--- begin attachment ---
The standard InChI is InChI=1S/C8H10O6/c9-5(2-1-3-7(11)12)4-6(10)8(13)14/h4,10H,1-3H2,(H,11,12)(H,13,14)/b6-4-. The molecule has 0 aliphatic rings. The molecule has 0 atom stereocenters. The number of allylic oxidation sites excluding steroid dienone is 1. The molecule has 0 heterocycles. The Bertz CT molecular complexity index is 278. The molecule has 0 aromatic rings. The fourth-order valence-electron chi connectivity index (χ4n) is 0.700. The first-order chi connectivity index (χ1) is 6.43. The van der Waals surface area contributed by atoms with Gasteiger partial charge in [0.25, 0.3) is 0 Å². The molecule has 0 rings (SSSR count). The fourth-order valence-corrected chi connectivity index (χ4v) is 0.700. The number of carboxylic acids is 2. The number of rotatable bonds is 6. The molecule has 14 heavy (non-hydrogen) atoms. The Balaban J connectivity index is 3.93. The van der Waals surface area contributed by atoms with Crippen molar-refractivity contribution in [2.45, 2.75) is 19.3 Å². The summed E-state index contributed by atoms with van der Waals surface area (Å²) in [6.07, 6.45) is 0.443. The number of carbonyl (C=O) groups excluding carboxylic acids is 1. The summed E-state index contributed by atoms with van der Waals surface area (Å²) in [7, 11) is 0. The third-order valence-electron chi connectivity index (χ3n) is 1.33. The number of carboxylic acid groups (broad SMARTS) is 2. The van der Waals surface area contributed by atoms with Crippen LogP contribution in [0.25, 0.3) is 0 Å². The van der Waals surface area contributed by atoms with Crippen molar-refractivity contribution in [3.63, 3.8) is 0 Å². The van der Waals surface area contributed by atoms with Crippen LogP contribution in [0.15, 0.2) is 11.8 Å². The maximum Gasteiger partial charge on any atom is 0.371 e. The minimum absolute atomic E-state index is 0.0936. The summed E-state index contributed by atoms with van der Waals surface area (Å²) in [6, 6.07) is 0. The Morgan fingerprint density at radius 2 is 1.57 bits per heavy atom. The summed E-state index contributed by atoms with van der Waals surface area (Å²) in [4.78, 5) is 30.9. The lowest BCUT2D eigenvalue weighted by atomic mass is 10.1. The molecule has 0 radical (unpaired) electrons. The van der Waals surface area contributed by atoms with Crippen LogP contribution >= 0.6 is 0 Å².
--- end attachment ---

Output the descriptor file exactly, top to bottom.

The standard InChI is InChI=1S/C8H10O6/c9-5(2-1-3-7(11)12)4-6(10)8(13)14/h4,10H,1-3H2,(H,11,12)(H,13,14)/b6-4-. The molecule has 0 aliphatic rings. The molecule has 0 atom stereocenters. The number of allylic oxidation sites excluding steroid dienone is 1. The molecule has 0 heterocycles. The Bertz CT molecular complexity index is 278. The molecule has 0 aromatic rings. The fourth-order valence-electron chi connectivity index (χ4n) is 0.700. The first-order chi connectivity index (χ1) is 6.43. The van der Waals surface area contributed by atoms with Gasteiger partial charge in [0.25, 0.3) is 0 Å². The molecule has 0 rings (SSSR count). The fourth-order valence-corrected chi connectivity index (χ4v) is 0.700. The number of carboxylic acids is 2. The number of rotatable bonds is 6. The molecule has 14 heavy (non-hydrogen) atoms. The Balaban J connectivity index is 3.93. The van der Waals surface area contributed by atoms with Crippen molar-refractivity contribution in [2.45, 2.75) is 19.3 Å². The summed E-state index contributed by atoms with van der Waals surface area (Å²) in [6.07, 6.45) is 0.443. The number of carbonyl (C=O) groups excluding carboxylic acids is 1. The summed E-state index contributed by atoms with van der Waals surface area (Å²) in [7, 11) is 0. The third-order valence-electron chi connectivity index (χ3n) is 1.33. The number of carboxylic acid groups (broad SMARTS) is 2. The van der Waals surface area contributed by atoms with Crippen LogP contribution in [0.25, 0.3) is 0 Å². The van der Waals surface area contributed by atoms with Crippen molar-refractivity contribution in [3.63, 3.8) is 0 Å². The van der Waals surface area contributed by atoms with Crippen LogP contribution in [0.15, 0.2) is 11.8 Å². The maximum Gasteiger partial charge on any atom is 0.371 e. The minimum absolute atomic E-state index is 0.0936. The summed E-state index contributed by atoms with van der Waals surface area (Å²) in [6, 6.07) is 0. The Morgan fingerprint density at radius 2 is 1.57 bits per heavy atom. The summed E-state index contributed by atoms with van der Waals surface area (Å²) in [4.78, 5) is 30.9. The lowest BCUT2D eigenvalue weighted by atomic mass is 10.1. The molecule has 0 radical (unpaired) electrons. The van der Waals surface area contributed by atoms with Crippen LogP contribution >= 0.6 is 0 Å².